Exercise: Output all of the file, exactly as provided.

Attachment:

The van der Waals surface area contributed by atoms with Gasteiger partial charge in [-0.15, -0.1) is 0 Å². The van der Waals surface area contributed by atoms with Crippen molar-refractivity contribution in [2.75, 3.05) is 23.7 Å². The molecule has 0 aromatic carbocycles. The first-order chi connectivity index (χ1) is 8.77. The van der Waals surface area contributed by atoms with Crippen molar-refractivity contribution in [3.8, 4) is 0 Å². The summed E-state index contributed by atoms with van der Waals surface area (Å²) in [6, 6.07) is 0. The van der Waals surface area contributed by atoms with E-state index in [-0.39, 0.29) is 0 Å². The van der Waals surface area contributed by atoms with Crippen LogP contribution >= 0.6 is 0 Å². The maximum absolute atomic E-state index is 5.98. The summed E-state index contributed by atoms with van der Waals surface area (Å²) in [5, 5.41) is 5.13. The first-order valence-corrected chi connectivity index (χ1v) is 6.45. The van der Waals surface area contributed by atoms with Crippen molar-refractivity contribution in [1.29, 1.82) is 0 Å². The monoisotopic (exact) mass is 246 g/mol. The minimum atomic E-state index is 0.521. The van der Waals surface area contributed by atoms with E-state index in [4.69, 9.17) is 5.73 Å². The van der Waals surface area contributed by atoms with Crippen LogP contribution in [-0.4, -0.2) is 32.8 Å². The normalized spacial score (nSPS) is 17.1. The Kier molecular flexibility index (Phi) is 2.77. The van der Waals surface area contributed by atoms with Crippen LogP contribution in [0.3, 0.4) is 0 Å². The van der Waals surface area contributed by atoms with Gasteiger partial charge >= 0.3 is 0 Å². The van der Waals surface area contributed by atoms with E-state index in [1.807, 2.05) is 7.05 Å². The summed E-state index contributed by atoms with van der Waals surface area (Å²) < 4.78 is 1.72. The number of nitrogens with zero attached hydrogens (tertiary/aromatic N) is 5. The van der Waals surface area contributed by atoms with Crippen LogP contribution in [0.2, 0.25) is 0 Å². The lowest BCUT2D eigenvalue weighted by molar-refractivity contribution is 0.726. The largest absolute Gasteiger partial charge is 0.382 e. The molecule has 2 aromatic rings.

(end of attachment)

The van der Waals surface area contributed by atoms with Gasteiger partial charge in [-0.15, -0.1) is 0 Å². The van der Waals surface area contributed by atoms with Crippen molar-refractivity contribution in [2.75, 3.05) is 23.7 Å². The molecule has 0 aromatic carbocycles. The first-order chi connectivity index (χ1) is 8.77. The van der Waals surface area contributed by atoms with Crippen molar-refractivity contribution in [3.8, 4) is 0 Å². The summed E-state index contributed by atoms with van der Waals surface area (Å²) in [6, 6.07) is 0. The van der Waals surface area contributed by atoms with E-state index in [-0.39, 0.29) is 0 Å². The van der Waals surface area contributed by atoms with Crippen LogP contribution >= 0.6 is 0 Å². The maximum absolute atomic E-state index is 5.98. The summed E-state index contributed by atoms with van der Waals surface area (Å²) in [5, 5.41) is 5.13. The first-order valence-corrected chi connectivity index (χ1v) is 6.45. The van der Waals surface area contributed by atoms with Crippen molar-refractivity contribution in [1.29, 1.82) is 0 Å². The monoisotopic (exact) mass is 246 g/mol. The minimum atomic E-state index is 0.521. The van der Waals surface area contributed by atoms with E-state index in [4.69, 9.17) is 5.73 Å². The van der Waals surface area contributed by atoms with Crippen LogP contribution in [-0.4, -0.2) is 32.8 Å². The normalized spacial score (nSPS) is 17.1. The Kier molecular flexibility index (Phi) is 2.77. The van der Waals surface area contributed by atoms with Crippen LogP contribution in [0.3, 0.4) is 0 Å². The van der Waals surface area contributed by atoms with Gasteiger partial charge >= 0.3 is 0 Å². The van der Waals surface area contributed by atoms with E-state index in [1.807, 2.05) is 7.05 Å². The summed E-state index contributed by atoms with van der Waals surface area (Å²) < 4.78 is 1.72. The number of nitrogens with zero attached hydrogens (tertiary/aromatic N) is 5. The van der Waals surface area contributed by atoms with Crippen LogP contribution in [0.2, 0.25) is 0 Å². The lowest BCUT2D eigenvalue weighted by molar-refractivity contribution is 0.726. The largest absolute Gasteiger partial charge is 0.382 e. The molecule has 2 aromatic rings.